Figure 4. Predictions of cutting power obtained with the use of a new developed cutting model that include work of separation in addition to plasticity and friction for the circular sawing machine in the case of dry pine sawing with one circular saw blade.

 

In the model for circular sawing machine kinematics, presented in the paper by Orlowski et al. (2013), in which the sum of all uncut chip thicknesses of the all the teeth simultaneously engaged represented the mean uncut chip thickness, the predicted cutting power was equal to Pc(Av Thick) = 13100±147 W.

The cutting power measured in sawmill conditions was equal to Pc(Exper) = 13563±45 W. Figure 5 shows the comparison of cutting powers obtained: with the use of a new developed cutting model (N_M), in the experiment in sawmill conditions (Exper, an average value), and with a cutting model in which a mean value of uncut chip thicknesses is applied (AV Thick).


Figure 5. Comparison of cutting power obtained: with the use of a new developed cutting model (N_M), in the experiment in sawmill conditions (Exper), and with a cutting model in which a mean value of uncut chip thicknesses is applied (AV Thick).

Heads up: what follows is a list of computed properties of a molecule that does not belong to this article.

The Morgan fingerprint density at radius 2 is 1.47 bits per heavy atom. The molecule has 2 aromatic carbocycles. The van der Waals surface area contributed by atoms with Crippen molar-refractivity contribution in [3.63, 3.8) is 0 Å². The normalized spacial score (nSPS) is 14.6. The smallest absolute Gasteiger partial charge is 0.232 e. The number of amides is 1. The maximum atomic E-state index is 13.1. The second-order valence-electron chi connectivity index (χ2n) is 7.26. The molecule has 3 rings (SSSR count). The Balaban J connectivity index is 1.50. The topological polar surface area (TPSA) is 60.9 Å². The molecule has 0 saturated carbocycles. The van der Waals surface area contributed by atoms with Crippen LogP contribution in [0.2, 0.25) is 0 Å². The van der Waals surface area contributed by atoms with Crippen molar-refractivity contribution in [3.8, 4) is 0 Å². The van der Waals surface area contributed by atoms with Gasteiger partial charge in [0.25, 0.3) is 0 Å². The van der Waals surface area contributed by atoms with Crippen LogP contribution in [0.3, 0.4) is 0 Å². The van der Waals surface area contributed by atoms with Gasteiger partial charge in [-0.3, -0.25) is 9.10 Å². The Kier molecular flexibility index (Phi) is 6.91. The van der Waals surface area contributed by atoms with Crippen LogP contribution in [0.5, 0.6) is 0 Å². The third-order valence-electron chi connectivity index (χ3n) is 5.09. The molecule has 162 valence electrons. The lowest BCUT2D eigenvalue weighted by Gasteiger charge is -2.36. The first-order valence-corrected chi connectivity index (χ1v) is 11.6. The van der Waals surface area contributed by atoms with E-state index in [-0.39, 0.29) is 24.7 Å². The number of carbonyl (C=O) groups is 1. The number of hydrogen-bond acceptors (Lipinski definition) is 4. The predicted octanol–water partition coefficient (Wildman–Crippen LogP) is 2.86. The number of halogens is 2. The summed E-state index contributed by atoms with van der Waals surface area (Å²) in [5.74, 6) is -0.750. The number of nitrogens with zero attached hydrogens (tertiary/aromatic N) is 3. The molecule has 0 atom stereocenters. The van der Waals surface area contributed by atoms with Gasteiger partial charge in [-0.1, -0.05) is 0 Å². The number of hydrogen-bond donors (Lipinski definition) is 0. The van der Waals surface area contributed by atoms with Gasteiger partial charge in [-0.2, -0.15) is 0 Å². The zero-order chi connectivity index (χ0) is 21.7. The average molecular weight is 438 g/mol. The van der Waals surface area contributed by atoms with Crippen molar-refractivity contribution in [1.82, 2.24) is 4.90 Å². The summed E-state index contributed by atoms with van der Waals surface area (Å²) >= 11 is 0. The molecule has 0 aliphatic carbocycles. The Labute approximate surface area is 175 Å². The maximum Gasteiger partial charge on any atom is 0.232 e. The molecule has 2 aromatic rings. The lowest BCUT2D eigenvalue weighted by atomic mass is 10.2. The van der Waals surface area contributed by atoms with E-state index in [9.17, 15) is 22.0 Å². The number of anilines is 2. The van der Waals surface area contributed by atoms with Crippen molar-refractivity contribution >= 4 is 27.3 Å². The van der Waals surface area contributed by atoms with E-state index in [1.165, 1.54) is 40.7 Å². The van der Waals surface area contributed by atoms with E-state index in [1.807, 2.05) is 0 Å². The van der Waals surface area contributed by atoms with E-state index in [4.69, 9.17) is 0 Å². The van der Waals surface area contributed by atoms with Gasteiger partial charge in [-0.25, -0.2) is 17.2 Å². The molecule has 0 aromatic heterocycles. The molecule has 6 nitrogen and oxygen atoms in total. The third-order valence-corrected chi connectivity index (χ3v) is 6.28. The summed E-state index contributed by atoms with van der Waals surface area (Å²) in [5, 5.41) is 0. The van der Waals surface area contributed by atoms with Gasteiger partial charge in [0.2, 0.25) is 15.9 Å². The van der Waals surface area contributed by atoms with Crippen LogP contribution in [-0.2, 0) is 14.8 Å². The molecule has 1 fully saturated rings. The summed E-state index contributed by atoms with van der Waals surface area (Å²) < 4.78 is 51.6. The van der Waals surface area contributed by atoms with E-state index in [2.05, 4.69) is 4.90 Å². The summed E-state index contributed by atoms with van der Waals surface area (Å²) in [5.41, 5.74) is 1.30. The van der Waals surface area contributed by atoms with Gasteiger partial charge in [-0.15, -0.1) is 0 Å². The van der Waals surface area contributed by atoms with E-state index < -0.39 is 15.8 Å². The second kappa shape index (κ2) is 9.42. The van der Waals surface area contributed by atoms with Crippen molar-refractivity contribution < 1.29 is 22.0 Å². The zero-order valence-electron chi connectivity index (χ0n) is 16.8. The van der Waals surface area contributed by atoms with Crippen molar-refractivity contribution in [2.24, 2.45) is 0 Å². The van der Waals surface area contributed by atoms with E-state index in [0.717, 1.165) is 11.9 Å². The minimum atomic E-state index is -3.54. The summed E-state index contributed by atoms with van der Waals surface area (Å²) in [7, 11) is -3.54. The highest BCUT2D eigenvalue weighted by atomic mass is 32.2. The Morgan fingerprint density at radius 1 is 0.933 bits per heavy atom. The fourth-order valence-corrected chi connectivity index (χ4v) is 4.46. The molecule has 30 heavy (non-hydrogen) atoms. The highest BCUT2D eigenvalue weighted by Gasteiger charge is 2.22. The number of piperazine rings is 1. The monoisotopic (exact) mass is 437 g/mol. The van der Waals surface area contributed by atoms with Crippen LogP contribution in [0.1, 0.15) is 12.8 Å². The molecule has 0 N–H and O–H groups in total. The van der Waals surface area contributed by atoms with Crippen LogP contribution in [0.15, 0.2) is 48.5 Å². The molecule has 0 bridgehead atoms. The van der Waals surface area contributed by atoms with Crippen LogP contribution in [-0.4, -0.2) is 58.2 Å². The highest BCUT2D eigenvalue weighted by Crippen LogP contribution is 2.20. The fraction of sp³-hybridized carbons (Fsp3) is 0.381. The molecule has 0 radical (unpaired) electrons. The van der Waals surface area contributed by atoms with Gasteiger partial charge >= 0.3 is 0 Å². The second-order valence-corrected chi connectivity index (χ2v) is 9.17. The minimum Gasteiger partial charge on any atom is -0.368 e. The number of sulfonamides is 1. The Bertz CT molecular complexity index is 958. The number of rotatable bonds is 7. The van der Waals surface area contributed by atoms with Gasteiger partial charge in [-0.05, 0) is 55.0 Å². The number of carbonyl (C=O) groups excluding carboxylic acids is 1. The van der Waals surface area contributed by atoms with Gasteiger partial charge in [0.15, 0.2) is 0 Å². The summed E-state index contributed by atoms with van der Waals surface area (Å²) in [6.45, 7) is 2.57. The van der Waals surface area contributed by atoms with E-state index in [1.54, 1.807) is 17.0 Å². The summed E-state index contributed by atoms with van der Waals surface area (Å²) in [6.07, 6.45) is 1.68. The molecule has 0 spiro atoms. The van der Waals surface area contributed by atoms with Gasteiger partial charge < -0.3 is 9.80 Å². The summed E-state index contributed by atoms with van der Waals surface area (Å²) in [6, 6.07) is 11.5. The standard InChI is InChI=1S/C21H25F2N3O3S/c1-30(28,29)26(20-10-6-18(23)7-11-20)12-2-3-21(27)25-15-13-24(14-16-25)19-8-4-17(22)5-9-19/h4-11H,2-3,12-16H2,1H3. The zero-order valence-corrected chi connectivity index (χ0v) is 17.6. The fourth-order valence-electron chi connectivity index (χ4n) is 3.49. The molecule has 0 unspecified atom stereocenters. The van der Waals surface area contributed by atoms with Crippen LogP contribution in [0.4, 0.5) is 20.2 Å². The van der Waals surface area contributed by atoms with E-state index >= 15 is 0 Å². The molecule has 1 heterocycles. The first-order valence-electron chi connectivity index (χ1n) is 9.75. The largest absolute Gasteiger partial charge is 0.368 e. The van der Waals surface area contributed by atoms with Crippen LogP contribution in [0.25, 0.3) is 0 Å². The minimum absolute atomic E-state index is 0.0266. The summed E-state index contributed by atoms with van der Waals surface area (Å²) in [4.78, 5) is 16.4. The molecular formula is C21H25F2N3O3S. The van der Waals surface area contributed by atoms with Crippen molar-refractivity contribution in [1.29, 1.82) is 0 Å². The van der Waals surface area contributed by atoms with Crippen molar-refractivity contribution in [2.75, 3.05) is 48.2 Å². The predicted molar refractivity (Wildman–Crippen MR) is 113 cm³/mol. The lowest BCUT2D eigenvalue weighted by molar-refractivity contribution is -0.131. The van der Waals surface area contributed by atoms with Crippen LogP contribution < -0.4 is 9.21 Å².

This comparison revealed that the value of cutting power for a new model (N_M) is larger than the experimental one about 1,56% and the cutting power for the model (AV Thick) is lower about 3,41%. For the both models, differences in relation to the experimental values are rather small. Nevertheless, the presented model is time consuming: the computation time for one revolution of the circular saw blade takes about 1800 s, on the contrary for the cutting power model (AV Thick), which gives an insignificantly larger error of predictions, takes only 10 s. Hence, this new-developed cutting model could be recommended for forecasting changes of cutting forces in case of dynamical analyses and unsteady cases. Moreover, for predictions of cutting power for circular sawing process, the model that applied in a sum of mean value of uncut chip thicknesses is highly recommended.

CONCLUSIONS